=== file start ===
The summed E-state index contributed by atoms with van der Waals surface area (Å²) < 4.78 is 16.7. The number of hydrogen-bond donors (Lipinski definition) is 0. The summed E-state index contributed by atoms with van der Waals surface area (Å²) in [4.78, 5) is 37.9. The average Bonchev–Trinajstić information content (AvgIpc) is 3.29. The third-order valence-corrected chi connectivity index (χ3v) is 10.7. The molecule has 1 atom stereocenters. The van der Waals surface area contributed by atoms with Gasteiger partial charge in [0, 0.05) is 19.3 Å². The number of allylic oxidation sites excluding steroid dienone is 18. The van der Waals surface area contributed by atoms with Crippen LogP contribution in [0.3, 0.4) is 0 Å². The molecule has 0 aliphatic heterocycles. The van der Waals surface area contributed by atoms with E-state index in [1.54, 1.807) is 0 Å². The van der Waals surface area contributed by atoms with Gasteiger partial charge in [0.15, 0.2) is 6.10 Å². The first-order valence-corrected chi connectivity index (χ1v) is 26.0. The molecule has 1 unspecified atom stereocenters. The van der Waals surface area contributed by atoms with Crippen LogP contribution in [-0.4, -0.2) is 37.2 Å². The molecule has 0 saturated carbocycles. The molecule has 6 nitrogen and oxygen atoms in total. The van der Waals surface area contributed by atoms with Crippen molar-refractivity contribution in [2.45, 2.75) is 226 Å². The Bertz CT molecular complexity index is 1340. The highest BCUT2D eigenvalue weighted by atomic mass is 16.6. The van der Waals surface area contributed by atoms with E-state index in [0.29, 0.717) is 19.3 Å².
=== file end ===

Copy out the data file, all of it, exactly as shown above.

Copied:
The summed E-state index contributed by atoms with van der Waals surface area (Å²) < 4.78 is 16.7. The number of hydrogen-bond donors (Lipinski definition) is 0. The summed E-state index contributed by atoms with van der Waals surface area (Å²) in [4.78, 5) is 37.9. The average Bonchev–Trinajstić information content (AvgIpc) is 3.29. The third-order valence-corrected chi connectivity index (χ3v) is 10.7. The molecule has 1 atom stereocenters. The van der Waals surface area contributed by atoms with Gasteiger partial charge in [0, 0.05) is 19.3 Å². The number of allylic oxidation sites excluding steroid dienone is 18. The van der Waals surface area contributed by atoms with Crippen LogP contribution in [0.3, 0.4) is 0 Å². The molecule has 0 aliphatic heterocycles. The van der Waals surface area contributed by atoms with E-state index in [1.54, 1.807) is 0 Å². The van der Waals surface area contributed by atoms with Gasteiger partial charge in [0.15, 0.2) is 6.10 Å². The first-order valence-corrected chi connectivity index (χ1v) is 26.0. The molecule has 1 unspecified atom stereocenters. The van der Waals surface area contributed by atoms with Crippen LogP contribution in [-0.4, -0.2) is 37.2 Å². The molecule has 0 saturated carbocycles. The molecule has 6 nitrogen and oxygen atoms in total. The van der Waals surface area contributed by atoms with Crippen molar-refractivity contribution in [2.45, 2.75) is 226 Å². The Bertz CT molecular complexity index is 1340. The highest BCUT2D eigenvalue weighted by atomic mass is 16.6. The van der Waals surface area contributed by atoms with E-state index in [0.29, 0.717) is 19.3 Å².